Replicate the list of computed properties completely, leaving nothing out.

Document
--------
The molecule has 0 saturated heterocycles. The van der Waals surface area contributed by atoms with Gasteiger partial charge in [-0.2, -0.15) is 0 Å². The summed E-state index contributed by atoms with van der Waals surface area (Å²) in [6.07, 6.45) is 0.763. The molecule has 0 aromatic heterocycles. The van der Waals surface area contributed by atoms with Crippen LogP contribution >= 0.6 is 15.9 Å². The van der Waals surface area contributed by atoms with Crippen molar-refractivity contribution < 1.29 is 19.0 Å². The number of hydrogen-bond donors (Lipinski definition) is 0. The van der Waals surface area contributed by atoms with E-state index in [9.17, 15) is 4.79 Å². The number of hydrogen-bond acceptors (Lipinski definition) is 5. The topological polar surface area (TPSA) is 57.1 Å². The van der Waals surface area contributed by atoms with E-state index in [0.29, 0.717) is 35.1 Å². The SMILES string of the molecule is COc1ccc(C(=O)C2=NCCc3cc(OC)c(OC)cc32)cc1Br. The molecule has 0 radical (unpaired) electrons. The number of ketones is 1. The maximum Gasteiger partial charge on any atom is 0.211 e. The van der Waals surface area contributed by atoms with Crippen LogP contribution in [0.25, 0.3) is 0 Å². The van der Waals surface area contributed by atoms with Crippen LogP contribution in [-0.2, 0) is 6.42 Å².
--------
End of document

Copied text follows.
The molecule has 0 saturated heterocycles. The van der Waals surface area contributed by atoms with Gasteiger partial charge in [-0.2, -0.15) is 0 Å². The summed E-state index contributed by atoms with van der Waals surface area (Å²) in [6.07, 6.45) is 0.763. The molecule has 0 aromatic heterocycles. The van der Waals surface area contributed by atoms with Crippen LogP contribution >= 0.6 is 15.9 Å². The van der Waals surface area contributed by atoms with Crippen molar-refractivity contribution < 1.29 is 19.0 Å². The number of hydrogen-bond donors (Lipinski definition) is 0. The van der Waals surface area contributed by atoms with E-state index in [9.17, 15) is 4.79 Å². The number of hydrogen-bond acceptors (Lipinski definition) is 5. The topological polar surface area (TPSA) is 57.1 Å². The van der Waals surface area contributed by atoms with E-state index in [0.29, 0.717) is 35.1 Å². The SMILES string of the molecule is COc1ccc(C(=O)C2=NCCc3cc(OC)c(OC)cc32)cc1Br. The molecule has 0 radical (unpaired) electrons. The number of ketones is 1. The maximum Gasteiger partial charge on any atom is 0.211 e. The van der Waals surface area contributed by atoms with Crippen LogP contribution in [0.25, 0.3) is 0 Å². The van der Waals surface area contributed by atoms with Crippen LogP contribution in [-0.2, 0) is 6.42 Å².